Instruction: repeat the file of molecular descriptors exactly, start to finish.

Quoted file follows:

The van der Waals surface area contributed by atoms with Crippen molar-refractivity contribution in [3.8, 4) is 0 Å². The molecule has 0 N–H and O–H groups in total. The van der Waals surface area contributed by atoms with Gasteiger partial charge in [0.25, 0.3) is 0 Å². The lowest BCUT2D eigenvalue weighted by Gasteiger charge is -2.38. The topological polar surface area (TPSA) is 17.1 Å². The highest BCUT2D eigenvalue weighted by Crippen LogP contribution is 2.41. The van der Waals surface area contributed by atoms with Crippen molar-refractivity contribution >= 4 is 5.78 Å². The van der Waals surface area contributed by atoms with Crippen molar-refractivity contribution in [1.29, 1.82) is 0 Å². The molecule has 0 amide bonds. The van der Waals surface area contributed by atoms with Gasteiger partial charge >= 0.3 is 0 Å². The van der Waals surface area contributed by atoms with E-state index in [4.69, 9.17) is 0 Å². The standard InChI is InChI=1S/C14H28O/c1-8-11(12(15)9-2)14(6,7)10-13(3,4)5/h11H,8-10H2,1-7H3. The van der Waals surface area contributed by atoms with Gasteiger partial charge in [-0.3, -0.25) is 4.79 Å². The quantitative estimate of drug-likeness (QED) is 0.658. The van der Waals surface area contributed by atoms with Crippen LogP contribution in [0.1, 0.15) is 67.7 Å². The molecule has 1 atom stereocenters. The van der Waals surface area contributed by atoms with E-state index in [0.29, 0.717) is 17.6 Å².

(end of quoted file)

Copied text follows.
The van der Waals surface area contributed by atoms with Crippen molar-refractivity contribution in [3.8, 4) is 0 Å². The molecule has 0 N–H and O–H groups in total. The van der Waals surface area contributed by atoms with Gasteiger partial charge in [0.25, 0.3) is 0 Å². The lowest BCUT2D eigenvalue weighted by Gasteiger charge is -2.38. The topological polar surface area (TPSA) is 17.1 Å². The highest BCUT2D eigenvalue weighted by Crippen LogP contribution is 2.41. The van der Waals surface area contributed by atoms with Crippen molar-refractivity contribution >= 4 is 5.78 Å². The van der Waals surface area contributed by atoms with Crippen molar-refractivity contribution in [1.29, 1.82) is 0 Å². The molecule has 0 amide bonds. The van der Waals surface area contributed by atoms with Gasteiger partial charge >= 0.3 is 0 Å². The van der Waals surface area contributed by atoms with E-state index in [4.69, 9.17) is 0 Å². The standard InChI is InChI=1S/C14H28O/c1-8-11(12(15)9-2)14(6,7)10-13(3,4)5/h11H,8-10H2,1-7H3. The van der Waals surface area contributed by atoms with Gasteiger partial charge in [-0.3, -0.25) is 4.79 Å². The quantitative estimate of drug-likeness (QED) is 0.658. The van der Waals surface area contributed by atoms with Crippen LogP contribution in [0.1, 0.15) is 67.7 Å². The molecule has 1 atom stereocenters. The van der Waals surface area contributed by atoms with E-state index in [0.29, 0.717) is 17.6 Å².